The key consideration for our design was when is it used? If you think about a typical skincare regime it’s either in the morning or in the evening, sometimes post-shower. We wanted something that could be easily put on the face even if you are wearing a towel on your head, or have an afro, making the design more inclusive. This meant no strap around the back. The idea is that it’s so simple it can be popped on for two minutes, perhaps even whilst brushing your teeth, and your skin is the perfect temperature for the Salicylic Acid treatment.

The other design consideration is the adjustable nose-piece. Adjustment here enables the mask to fit a wider range of face sizes whereas existing solutions are one size fits all and therefore fit poorly on smaller face shapes.

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With our lives upside down and the stress of ongoing lockdowns, it’s more important than ever to take some time for ourselves. This final concept is not driven by future tech, but rather the mindful experience of massage. The vibrating dome glides over the face as you work to relieve muscle tension and aid lymphatic drainage whilst taking a moment to engage with yourself and focus on your own wellbeing.

The colour palette is designed to feel clean and premium and the material choices are lead by function. Plastics convey the appearance of ceramics whilst having the properties required for a device used in bathroom conditions whilst the copper alloy ball provides a naturally antibacterial surface.

“The pandemic caused a huge loss of revenue in the cosmetics market; moving into beauty-tech might just be the way brands can capitalise on the move to at-home skin ‘maintenance’. The question is, should it be?”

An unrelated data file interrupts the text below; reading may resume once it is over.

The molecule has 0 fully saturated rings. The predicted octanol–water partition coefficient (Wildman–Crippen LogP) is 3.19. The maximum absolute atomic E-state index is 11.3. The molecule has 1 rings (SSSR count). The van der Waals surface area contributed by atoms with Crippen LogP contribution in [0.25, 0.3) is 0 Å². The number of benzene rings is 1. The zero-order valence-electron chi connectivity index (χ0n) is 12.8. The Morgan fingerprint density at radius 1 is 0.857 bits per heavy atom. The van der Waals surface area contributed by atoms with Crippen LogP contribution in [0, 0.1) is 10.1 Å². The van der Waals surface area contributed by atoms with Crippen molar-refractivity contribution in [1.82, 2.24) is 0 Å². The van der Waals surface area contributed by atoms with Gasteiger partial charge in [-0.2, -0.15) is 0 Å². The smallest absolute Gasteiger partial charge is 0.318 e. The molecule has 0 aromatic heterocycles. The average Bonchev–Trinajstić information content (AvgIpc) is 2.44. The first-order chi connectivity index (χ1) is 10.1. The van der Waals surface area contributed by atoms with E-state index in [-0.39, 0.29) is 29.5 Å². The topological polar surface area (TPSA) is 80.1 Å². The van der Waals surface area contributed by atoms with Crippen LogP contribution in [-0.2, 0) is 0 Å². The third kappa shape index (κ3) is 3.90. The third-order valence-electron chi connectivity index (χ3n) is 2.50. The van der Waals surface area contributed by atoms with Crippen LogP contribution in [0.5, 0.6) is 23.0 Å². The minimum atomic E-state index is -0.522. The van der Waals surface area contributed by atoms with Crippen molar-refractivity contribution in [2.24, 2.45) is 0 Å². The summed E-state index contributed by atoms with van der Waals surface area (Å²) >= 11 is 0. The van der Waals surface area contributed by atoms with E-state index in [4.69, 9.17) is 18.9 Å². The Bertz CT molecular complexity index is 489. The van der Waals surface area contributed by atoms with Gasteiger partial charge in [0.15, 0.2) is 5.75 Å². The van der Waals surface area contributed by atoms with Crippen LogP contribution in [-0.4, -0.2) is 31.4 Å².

- Jo Barnard, Founder, Morrama

Should this be the future of the beauty industry?

Beauty tools clearly have a place in the market for people who rely on at-home skincare products to look after their skin, particularly those who suffer from skin conditions and outbreaks. However, whether brands should be investing in these types of gadgets is another question. Marketing campaigns boasting an instant fix have lead consumers to believe that beauty tech is the answer to their anti-breakout prayers, and too often doesn’t live up to the expectation. As a result, the gadget gets used once or twice and then left at the back of a draw.

With sustainability in design top of the agenda, it’s important that we are producing products for the right reasons. Beauty tech products such as these three concepts combined with appropriate cleansers, serums, and moisturisers are proven to provide results. So it’s just about managing the expectations of the user and considering the product’s end-of-life.

This concept is was formed by Morrama for the purpose of exploring how skincare habits and needs will evolve beyond the pandemic and beauty brands might look to the world of technology and design to create accessible, high-quality at-home products as people realise they can save on the cost of salon treatments by doing it themselves.

If you are interested in continuing this conversation, please get in touch at info@morrama.com.
For our press pack, including high res images, please email: press@morrama.com.